I don’t know what had me in such a reflective mood last week when I was gathering things for a sojourn to coastal North Carolina. Maybe it was the fact that my own dog had become the survivor of a second mini-stroke two weeks ago that compelled me to pack — for airline reading — a just-released 128-page book that came to me here at work, All I Know About Management I Learned from my Dog.
Or maybe it was the reason for my trip — my mother’s current stay in a hospital (also with stroke-like symptoms) — that had me in the mood for some no-fringe, no-fluff philosophy.
All I can say is I was in the right mind-set for this little gem by Martin P. Levin, a longtime top executive in the publishing world who, after attending law school at night, was admitted to the New York Bar at age 65. He’s currently 92. I believe this is his first book.
His treatise on management — as learned through the trials and tribulations of becoming the owner of Angel, a 14-year-old, now-slightly-overweight golden retriever adopted after the death of his wife — is a droll, yet poignant look at what he considers the four bare-bones (pun intended) “golden rules of management”: trust and leadership, communication, problem solving and decision making, and perseverance and success.
It’s sprinkled with hilarious anecdotes that dog lovers will appreciate, tied to real-world experiences of business and political leaders that help drive home his points. For example, his description of Angel’s step-by-step perseverance in tackling “bones with meat clinging to them” is followed by this definition of perseverance in terms of human leadership:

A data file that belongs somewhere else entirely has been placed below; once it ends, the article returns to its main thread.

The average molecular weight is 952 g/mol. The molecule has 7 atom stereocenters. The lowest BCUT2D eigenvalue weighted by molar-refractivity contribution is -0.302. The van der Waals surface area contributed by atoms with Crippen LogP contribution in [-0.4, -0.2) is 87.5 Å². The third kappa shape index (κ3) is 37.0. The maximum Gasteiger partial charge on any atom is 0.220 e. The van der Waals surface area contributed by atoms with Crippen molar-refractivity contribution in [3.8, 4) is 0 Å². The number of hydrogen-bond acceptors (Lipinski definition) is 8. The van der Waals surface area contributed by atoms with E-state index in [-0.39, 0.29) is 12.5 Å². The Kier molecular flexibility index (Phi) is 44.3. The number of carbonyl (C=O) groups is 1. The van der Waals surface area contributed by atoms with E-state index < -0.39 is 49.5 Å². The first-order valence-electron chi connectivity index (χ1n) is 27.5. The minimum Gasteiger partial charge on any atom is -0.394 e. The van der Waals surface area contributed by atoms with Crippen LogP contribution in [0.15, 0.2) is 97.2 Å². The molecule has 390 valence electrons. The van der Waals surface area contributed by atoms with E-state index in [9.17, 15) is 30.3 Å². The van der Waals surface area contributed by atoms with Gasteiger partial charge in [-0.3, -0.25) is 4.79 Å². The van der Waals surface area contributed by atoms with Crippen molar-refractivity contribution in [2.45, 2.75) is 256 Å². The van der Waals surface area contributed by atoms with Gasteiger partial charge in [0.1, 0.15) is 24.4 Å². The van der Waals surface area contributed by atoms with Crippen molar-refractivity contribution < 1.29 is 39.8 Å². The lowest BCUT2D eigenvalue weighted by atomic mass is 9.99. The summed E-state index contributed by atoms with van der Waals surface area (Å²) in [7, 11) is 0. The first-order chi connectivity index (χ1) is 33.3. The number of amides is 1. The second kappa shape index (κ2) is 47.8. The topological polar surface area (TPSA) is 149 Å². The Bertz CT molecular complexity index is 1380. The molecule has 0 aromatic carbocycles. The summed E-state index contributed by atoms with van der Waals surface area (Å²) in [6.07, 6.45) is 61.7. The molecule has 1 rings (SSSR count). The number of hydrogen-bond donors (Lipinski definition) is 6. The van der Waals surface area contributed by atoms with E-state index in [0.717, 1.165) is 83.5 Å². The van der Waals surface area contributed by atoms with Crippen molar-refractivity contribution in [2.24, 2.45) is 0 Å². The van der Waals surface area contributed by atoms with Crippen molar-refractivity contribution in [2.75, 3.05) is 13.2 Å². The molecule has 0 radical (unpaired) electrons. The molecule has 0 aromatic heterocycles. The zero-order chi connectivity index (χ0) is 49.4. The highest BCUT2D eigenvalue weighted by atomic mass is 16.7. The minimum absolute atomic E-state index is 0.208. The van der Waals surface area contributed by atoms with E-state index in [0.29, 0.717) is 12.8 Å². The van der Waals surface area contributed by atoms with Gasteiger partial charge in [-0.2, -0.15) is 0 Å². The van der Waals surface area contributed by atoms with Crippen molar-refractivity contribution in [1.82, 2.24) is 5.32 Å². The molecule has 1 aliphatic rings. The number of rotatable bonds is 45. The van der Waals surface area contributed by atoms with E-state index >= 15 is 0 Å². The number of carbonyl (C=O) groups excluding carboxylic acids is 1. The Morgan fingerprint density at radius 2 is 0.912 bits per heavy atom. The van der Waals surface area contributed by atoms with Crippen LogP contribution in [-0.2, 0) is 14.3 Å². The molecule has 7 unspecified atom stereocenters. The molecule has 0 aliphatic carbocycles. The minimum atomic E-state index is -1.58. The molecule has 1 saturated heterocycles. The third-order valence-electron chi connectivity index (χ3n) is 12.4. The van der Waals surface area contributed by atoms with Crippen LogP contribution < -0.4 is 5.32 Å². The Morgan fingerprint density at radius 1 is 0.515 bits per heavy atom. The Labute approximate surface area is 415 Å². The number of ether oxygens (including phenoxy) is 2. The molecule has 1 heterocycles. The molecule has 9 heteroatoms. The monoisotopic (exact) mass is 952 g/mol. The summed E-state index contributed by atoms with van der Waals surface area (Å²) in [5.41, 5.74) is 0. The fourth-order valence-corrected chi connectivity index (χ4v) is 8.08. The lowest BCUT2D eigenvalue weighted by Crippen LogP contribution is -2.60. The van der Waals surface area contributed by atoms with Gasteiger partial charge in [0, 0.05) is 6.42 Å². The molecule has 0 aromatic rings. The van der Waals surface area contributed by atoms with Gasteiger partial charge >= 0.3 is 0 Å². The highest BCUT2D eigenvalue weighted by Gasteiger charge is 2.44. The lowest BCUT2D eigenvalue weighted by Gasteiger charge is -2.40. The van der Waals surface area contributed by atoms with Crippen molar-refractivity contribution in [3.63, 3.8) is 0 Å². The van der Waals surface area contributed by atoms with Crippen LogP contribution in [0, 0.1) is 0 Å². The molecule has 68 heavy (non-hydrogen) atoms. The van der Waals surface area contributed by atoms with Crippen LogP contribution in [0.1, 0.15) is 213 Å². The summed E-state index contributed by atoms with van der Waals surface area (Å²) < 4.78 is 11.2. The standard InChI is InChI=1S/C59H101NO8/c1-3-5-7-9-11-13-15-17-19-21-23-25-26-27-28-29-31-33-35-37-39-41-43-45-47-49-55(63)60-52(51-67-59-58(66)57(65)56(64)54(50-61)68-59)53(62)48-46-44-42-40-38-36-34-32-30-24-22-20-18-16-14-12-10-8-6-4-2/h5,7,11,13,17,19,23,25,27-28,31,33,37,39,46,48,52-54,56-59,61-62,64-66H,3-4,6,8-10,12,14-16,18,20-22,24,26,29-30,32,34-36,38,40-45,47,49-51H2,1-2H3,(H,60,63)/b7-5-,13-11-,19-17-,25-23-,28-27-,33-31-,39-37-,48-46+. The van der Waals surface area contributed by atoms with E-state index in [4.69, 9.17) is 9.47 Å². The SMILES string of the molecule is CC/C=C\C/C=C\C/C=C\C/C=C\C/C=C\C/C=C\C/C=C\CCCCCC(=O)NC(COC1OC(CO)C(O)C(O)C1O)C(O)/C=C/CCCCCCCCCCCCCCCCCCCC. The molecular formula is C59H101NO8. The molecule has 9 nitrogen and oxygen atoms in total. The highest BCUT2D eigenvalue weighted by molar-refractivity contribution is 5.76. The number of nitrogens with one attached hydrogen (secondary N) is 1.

“– There was a man who, from age 31 until age 60, had
— Failed business twice,
— Was defeated in legislative races twice,
— Suffered the death of his sweetheart,
— Suffered a nervous breakdown,
— Lost two senatorial races,
— Lost one vice-presidential race,
— And finally was elected president of the United States at age 60.
That man was Abraham Lincoln. Most challenges are not as great as those faced by Lincoln. Nevertheless, there are those who feel that, once rebuffed, trying again is not an option. To Lincoln, failure was not an option. The nation and its values have survived, thanks to his service and perseverance.”
The book meanders a bit from vignette to vignette, but each one reflects Levin’s wealth of knowledge and experience as a successful business leader and his great sense of humor in the lessons learned with Angel. It’s hard to put into words just what works in his (some might say “strange”) literary approach, but it does — work.
See for yourself. The best I can offer is the publisher’s website description.